Charles Lumsden read PPE at Oxford before qualifying as a chartered accountant (ACA) with Peat Marwick, now KPMG. He started work at Hambros Bank in 1983, where he was charge of credit analysis before becoming a manager looking after smaller companies across all sectors. In 1986, he became shareholder and main board director with a financial services company, the Levitt Group.
In 1991, he used the twin experiences of banking and the Levitt Group to start his own business as a company ‘doctor’ turning around companies in distress. In 1992, he was introduced to ATI and, as its company ‘doctor’ and shareholder, he reduced overheads, invested in the all-important capital equipment and finally took a controlling shareholding of the business in 2006.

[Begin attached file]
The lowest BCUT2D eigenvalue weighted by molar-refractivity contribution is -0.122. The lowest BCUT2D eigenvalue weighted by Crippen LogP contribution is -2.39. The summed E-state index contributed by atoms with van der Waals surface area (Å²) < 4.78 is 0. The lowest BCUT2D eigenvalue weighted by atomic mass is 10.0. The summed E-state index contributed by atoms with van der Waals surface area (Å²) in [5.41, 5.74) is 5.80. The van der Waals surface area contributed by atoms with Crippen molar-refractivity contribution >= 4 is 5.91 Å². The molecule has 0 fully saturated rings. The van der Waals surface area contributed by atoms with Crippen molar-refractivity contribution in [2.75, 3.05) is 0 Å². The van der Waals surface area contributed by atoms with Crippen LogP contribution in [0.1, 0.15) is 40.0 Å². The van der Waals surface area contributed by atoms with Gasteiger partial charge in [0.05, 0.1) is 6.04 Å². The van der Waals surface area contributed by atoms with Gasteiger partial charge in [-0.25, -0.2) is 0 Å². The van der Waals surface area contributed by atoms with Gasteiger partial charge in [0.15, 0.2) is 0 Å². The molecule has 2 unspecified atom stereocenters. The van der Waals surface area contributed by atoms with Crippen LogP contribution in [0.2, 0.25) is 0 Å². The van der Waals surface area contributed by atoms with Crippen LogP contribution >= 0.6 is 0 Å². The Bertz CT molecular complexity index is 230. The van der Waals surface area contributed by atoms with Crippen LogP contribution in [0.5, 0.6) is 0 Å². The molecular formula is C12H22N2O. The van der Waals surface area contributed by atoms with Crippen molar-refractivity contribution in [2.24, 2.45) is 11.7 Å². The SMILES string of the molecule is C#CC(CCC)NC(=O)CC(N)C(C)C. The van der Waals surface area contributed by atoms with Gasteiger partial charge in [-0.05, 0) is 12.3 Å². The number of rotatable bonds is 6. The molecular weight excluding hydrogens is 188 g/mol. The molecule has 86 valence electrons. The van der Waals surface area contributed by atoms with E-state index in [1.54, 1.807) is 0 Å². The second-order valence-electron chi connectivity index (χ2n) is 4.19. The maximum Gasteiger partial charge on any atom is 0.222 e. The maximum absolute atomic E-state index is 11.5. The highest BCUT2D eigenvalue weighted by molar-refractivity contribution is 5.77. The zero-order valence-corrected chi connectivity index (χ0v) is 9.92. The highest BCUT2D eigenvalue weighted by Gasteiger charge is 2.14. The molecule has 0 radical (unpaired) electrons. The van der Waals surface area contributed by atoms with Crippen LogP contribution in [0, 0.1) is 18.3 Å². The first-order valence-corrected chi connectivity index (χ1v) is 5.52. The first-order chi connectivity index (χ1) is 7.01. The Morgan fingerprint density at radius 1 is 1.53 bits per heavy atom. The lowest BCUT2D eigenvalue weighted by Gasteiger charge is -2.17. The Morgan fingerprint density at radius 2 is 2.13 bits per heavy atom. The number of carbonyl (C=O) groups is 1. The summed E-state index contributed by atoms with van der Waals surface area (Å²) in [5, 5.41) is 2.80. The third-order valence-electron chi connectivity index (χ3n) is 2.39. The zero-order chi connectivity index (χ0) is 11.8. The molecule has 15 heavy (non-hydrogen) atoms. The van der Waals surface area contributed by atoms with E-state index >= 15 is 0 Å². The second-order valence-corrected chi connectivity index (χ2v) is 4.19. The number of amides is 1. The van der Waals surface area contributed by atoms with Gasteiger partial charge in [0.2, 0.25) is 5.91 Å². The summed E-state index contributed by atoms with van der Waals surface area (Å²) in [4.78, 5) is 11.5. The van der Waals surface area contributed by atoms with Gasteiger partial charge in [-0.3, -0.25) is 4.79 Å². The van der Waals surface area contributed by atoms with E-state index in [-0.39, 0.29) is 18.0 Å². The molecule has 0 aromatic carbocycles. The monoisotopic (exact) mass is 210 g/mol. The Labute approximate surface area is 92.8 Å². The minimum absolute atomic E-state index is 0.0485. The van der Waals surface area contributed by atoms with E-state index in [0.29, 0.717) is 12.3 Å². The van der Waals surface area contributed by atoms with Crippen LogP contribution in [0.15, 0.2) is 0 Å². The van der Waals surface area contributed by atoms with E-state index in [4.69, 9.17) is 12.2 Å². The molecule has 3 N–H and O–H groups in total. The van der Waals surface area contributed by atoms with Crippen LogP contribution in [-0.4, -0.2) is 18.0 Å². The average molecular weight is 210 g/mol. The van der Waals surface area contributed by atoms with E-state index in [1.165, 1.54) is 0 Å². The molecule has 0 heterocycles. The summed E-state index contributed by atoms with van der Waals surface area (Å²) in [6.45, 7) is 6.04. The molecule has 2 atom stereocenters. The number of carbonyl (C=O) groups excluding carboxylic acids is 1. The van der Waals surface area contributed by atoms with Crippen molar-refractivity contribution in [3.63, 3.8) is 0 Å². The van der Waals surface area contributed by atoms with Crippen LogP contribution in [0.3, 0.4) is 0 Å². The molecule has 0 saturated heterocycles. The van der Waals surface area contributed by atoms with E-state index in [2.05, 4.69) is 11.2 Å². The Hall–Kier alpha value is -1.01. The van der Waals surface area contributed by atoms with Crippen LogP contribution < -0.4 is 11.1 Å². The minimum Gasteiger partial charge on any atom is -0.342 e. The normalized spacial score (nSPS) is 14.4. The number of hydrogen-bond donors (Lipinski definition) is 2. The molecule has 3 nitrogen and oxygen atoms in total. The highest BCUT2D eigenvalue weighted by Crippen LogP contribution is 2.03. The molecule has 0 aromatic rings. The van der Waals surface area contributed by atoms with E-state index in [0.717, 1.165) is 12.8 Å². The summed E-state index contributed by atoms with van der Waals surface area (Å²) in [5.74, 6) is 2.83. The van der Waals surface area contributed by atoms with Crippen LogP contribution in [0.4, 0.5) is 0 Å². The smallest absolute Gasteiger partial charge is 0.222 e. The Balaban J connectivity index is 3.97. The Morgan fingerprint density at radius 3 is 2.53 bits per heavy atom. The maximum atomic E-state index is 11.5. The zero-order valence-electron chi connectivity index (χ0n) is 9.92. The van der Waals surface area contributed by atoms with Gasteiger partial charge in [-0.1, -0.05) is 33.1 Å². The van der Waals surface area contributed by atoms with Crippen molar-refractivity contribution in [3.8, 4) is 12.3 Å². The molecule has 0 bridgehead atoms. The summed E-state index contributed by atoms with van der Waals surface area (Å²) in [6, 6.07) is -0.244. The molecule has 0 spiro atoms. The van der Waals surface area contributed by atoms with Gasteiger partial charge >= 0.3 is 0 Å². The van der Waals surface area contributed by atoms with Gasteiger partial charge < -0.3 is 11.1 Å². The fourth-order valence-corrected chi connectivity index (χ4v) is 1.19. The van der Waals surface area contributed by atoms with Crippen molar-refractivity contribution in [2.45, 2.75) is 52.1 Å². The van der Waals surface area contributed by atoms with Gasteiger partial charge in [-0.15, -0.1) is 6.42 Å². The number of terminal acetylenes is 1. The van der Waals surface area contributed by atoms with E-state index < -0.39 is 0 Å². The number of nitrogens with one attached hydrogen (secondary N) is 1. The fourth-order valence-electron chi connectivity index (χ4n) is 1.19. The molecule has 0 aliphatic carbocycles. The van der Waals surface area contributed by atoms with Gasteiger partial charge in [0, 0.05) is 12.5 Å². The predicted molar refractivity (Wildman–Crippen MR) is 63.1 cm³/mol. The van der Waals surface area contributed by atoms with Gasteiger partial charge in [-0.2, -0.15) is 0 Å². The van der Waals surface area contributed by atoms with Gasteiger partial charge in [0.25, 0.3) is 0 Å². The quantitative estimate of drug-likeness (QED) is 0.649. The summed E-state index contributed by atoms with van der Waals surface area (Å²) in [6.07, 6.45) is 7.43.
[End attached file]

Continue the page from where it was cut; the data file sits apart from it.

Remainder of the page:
He believes in the importance of culture and of a flat management structure. He is also committed to training and has a 100 per cent record in putting ATI employees through various training programmes.
He only wishes the Government would do more to help small businesses, such as implementing a code for compliance with European Directives, as other European countries such as France do. This would mean that any disputes would be between Brussels and the Government rather than, as at present, Brussels and the individual company.
He lives in Shropshire with his wife, young daughter and two dogs, while his stepson is finishing his degree at New York University. He also farms on a small scale. Outside work, his interests are bridge, skiing (now that his country sports days are over) and cooking.